When Nimrod moved north we thought our own city far to the south-east would be spared. But within a few years the Hamites wanted to get their hands on our trade. When they turned on Ur we soon became puppets. They took over our Sumerian libraries and ancient records. Then they forced us to write their Accadian decrees, and stories of their wars, in the marvelous cuneiform writing we had invented (as illustrated in 15,000 tablets from the city of Ebla).. They allowed us to continue our business ventures but they taxed our profits till there was nothing left to live on.
When the Hamites had dismantled everything we valued in our city, we told your grandfather Terah it was time to move (11:31). After a long dangerous journey of a thousand miles the old man settled us in Haran (11:31) among our Aramean cousins. In the grand bend of the Euphrates it was a peaceful farming country far from the big flashy cities the Hamites delighted in. But twenty years ago your father decided to bring me and your cousin Lot to this miserable bit of Canaanite country (12:4-5).
If Sarai had an implacable hatred for all Hamites, she viewed the Canaanites as the very worst of that evil race (10:6, 15-19). Did not the ancient prophecy say "Cursed be Canaan; the lowest of slaves shall he be to his brothers" (9:25). I later discovered the reason for this terrible curse. Apparently Canaan was discovered buggering his drunken grandfather Noah (9:20-22, 10:6), and Ham did nothing about it except cover the drunken man with a sheet (9:22-23).
The local people in our area spoke Canaanite, but my parents always used their Sumerian language at home. Sarai spent long hours teaching me to read and write the cuneiform clay tablets we kept in our tent. That later proved to be very useful as I was able to access the libraries and government records in both Accadian and Sumerian wherever I traveled in my vast territories. My father had also developed a phonetic script which could transliterate the words of any language (this originated the early Hebrew and Arabic scripts, and was eventually adopted for Greek and Latin texts). It did not need clay tablets and I used it as a convenient shorthand everywhere I went.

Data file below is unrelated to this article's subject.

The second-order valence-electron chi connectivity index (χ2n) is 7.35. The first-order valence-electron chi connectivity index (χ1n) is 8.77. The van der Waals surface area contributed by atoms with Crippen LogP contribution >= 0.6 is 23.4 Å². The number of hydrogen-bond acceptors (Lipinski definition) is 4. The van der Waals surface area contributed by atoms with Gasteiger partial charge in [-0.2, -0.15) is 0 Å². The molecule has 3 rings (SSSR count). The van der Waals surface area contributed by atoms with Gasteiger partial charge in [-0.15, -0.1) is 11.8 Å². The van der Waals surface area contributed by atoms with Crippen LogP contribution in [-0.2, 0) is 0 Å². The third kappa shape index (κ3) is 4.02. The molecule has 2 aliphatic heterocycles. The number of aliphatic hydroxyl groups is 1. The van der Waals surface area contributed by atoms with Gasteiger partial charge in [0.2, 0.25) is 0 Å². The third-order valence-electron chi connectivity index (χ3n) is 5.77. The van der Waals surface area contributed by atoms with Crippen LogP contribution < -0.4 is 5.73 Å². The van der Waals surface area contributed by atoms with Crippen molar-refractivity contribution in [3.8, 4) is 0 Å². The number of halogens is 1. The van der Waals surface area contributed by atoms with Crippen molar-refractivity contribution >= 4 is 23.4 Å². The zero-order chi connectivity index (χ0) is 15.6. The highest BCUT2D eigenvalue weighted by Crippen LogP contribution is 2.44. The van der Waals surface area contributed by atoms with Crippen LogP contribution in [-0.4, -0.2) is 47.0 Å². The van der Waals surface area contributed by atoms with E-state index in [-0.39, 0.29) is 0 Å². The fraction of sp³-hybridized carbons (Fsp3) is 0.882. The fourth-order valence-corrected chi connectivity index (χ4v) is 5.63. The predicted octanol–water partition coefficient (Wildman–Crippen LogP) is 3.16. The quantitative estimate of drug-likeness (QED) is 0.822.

But Sarai was never able to explain to me the reason why her husband chose to come and live among the Canaanite children of Heth (10:15. 23:3, 16, 20, not to be confused with the great Hittite empire of Asia Minor). All she had to say was that Abram thought God had told him to come. And she added "But God never told me ! When men get an idea in their head there is nothing a woman can do except pack up and go with them."
So to discover the reason for our move I decided I would need to understand my father Abraham's very personal religion. He was certainly a man of faith, but how did it work?
A note on Sarah's faith : In the New Testament The KJV, RV, and
RSV of Hebrews 11:11 suggest that it was Sarai had the faith to
conceive. But based on the manuscript evidence the NRSV suggests it was
Abraham who had faith throughout the early part of the story. It is possible
that the change of name from Sarai to Sarah in Genesis 17:15-16
points to the emergence of her personal faith.
Chapter 2 .....